18. Getting into bed sober, driving the next day without panicking about being over the limit, no more emotional distress and trauma about how much i hate myself, no more checking facebook amd texts in the morning to check if i sent anything inappropriate, weight loss, clear skin, shiny hair, and so much more. It's hard for the first few months and then you suddenly realise you have stopped thinking about drinking. Read this blog when you are thinking you can't do it as all these feelings and worries are completely normal and it does get easier xxxx

  19. Oh also you can remember every argument with your husband and, in my case, realise that I am not always to blame. I automatically apologised and often had to grovel for forgiveness. Because I couldn't remember what had happened I believed I deserved the aftermath. I have since realised that he picks the fights and has enjoyed the moral high ground for years. Not any more!

  20. Gaining a future! I can dream about what I want to happen, call in the universe of angels and spirits to guide me and bring me all kinds of miracles, and know in my heart that I am worth it. 💕

  21. What a wonderful post full of positive energy. I love this. For me, I would say the inner calm. You know, the lack of feeling like a million cockroaches are crawling around inside your body. And then there is the lack of loathing present in the morn. Blessings to all.

  22. The time I've gained. I can do housework, garden, cook, clean, declutter, paint furniture...I've done a lot around the house. I can have a house that's consistently on a state in which I'm not pertrifed to have anyone drop by unannounced (not that I'm encouraging that, lol).

  23. The best thing for me so far is the complete absence of daytime fatigue. And even at bedtime, having plenty of spare energy to read a book/ chat to teenage daughter who has come to lounge on the bed for a chat..
    Plus lots of tea and cake (i'm only 3 weeks in)!
    Lovely to read all the other comments, interesting how much impact there seems to be on relationships with daughters.

  24. It makes the skin on my hands feel smooth & not dry in the morning, I have so much more time & brain space not thinking about if,when & how much and ....I'm no longer sneaky

  25. I count it as great good fortune that I have clear recall (tho not at the time!) of how I felt each evening - the anticipation of that first drink, the 'what the hell, who cares!' feeling that followed a few imbibes later as I poured yet another, unneeded, glass, the unsteady, worrisome gait as I made my way to bed, the middle of the night disgust and slef-loathing, and then, the next morning - so many mornings - feeling like s**te (my american self loves that over-the-pond celt pronounciation) - and dragging myself through another day, miserable and disgusted, vowing to knock it off and then, what-the-hell again by 5p and starting all over. I'm GLAD I remember it all so clearly, cause it makes every clear-headed morning and day that much sweeter. I'm realizing now in the second year of ignoring the wine witch's nightly siren, not ignoring but seldom ever even hearing it.....what a lovely lovely thing it is to NOT drink! Being unshackled......freedom....self-appreciation....thise are the best things I,ve found.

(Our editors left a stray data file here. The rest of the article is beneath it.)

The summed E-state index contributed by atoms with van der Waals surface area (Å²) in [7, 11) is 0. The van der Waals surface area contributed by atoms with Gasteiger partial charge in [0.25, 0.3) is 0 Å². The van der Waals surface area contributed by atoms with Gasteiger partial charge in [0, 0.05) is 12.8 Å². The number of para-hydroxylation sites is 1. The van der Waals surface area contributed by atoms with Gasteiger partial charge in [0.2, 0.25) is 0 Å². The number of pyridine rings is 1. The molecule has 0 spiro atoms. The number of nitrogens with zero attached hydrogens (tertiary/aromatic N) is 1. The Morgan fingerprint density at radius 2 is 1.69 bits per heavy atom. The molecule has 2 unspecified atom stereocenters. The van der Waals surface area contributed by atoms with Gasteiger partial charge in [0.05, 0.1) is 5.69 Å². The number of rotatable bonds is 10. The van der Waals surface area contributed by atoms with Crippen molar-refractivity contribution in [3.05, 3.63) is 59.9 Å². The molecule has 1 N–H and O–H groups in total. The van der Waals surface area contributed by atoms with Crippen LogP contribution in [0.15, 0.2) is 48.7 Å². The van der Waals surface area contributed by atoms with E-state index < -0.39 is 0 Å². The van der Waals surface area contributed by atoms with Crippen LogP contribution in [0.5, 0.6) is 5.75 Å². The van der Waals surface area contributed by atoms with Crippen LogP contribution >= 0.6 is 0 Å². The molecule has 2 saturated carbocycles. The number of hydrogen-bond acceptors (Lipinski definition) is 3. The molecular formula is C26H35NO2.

26. At least a 50% lessening of social anxiety, which is mostly down to the projection of self-loathing onto other people. Reduction in self-loathing = reduction in social anxiety. It's a miracle!
    Communicating more effectively with my partner and children - as in thinking about why I'm going to say, and how I'm going to say it, especially when dealing with a tricky situation, like anger or tantrums.
    Ability to go to the gym without feeling like utter shit.
    The heartburn and reflux is no more! Hooray!
    Honestly, there are too many positives to share.
    And I'm the same as you. Moderation? Inconceivable. It's either zero or 20!
    I am only 13 days sober, after many many attempts to quit or moderate. To hell with that, I'd rather not drink at all!
    Cheers for the great blog. You speak for so many drinking Mums xx

  27. I am so fresh in my journey. I attended my first AA meeting last night. It helped. I felt like i found my people.

    I am 29 - i didn't drink everyday, I could feel myself spiraling though and the drinking becoming more frequent. I have posted my own blog because I feel alone with my story. I don't know if anyone else has ever felt the same way I do or have they done they same thing as what I have done while they were drinking.

    I am 3 days into my sober journey. The best thing so far about not drinking - I like that I will never see the person I hate so much in myself again.

    I love that I have determination to find the me my husband and kids deserve.

    Someday soon I know I will stop hating myself. But for now - there is is HOPE.